Ranked: Reads in 2019

It’s been a weird year. With a lot of lows and a lot of highs, sometimes I didn’t know how to feel. But one thing that constantly kept me excited, intrigued, and motivated? Literature. Ahh yes, my best friend that has never and will never let me down. In 2019, I read 31 books (the review for #31 will be posted in the new year).

I raved about many of them and stated how interesting they were and how difficult it was to put them down; others were less so. But where do they compare with one another? You’re about to find out.

2019 books, let’s get you ranked.

2019 Books

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Sleep with One Eye Open

There’s no sense in beating around the bush here: I am one big wuss. I don’t mean physically (though I did go to the emergency room so early on with appendicitis that the doctors had a tough time diagnosing it). I’m talking anything and everything related to the horror scaries.

I refuse to watch scary movies or TV shows. If it has an inkling of creep, just count me out. I made the mistake of watching Paranormal Activity in theaters (younger Beth was more easily influenced by men), and I had nightmares for days. When I made the mistake of watching the sequel one year later, I vowed to never allow myself to be exposed to such fear ever again.

Except maybe in books.

It’s true: I do enjoy some mystery when I read, which is why I vowed to read more thrillers this year. Maybe it’s easier to put up a wall between a book’s fiction and that of the silver screen. Because I have to imagine it in my mind, maybe I envision something less scary. Who knows with this brain, but I do know I was excited to pick up Ruth Ware’s new book, The Turn of the Key (shout out to Lauren Murphy for this borrow). With this book though, Ware made me so intensely scared while also forcing me to turn each page with shaky hands that it made me love and fear the genre all at the same time. Let’s just say this was a bit of a mind f***.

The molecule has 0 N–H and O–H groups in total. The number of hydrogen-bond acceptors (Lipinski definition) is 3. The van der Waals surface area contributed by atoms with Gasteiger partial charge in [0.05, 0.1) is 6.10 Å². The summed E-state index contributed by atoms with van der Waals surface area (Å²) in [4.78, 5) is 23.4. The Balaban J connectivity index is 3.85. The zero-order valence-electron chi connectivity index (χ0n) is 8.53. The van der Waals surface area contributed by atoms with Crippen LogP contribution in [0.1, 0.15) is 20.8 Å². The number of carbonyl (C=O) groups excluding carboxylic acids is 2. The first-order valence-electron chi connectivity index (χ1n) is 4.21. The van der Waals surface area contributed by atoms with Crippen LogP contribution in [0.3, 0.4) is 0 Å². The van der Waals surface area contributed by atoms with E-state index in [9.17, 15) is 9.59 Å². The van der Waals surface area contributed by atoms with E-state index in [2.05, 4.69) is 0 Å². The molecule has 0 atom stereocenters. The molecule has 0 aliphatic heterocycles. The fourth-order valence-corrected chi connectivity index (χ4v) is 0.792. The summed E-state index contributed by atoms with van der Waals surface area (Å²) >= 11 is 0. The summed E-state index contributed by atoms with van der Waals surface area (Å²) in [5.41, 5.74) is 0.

The Turn of the Key

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Don’t Blame Me…

…The creepy glass dwelling made someone crazy. Or maybe it was the mysterious past. Or the obsessive friendship. Or the sizzling sense of humor. Or the self-obsession. Or maybe even the unknown. Whatever it was, someone snapped in the middle of nowhere U.K., putting both the characters in this high-intensity novel, as well as its readers, on edge.

It’s no secret that the success of a mystery novel is its page-turning quality. You know the kind: the ones where your heart is practically beating out of your chest, and you know the feeling won’t subside until you reach the final page. Well, In a Dark, Dark Wood hits the mark with the hows and whys, and not to mention the where, becoming just as important as the who done what.
In a Dark, Dark Wood

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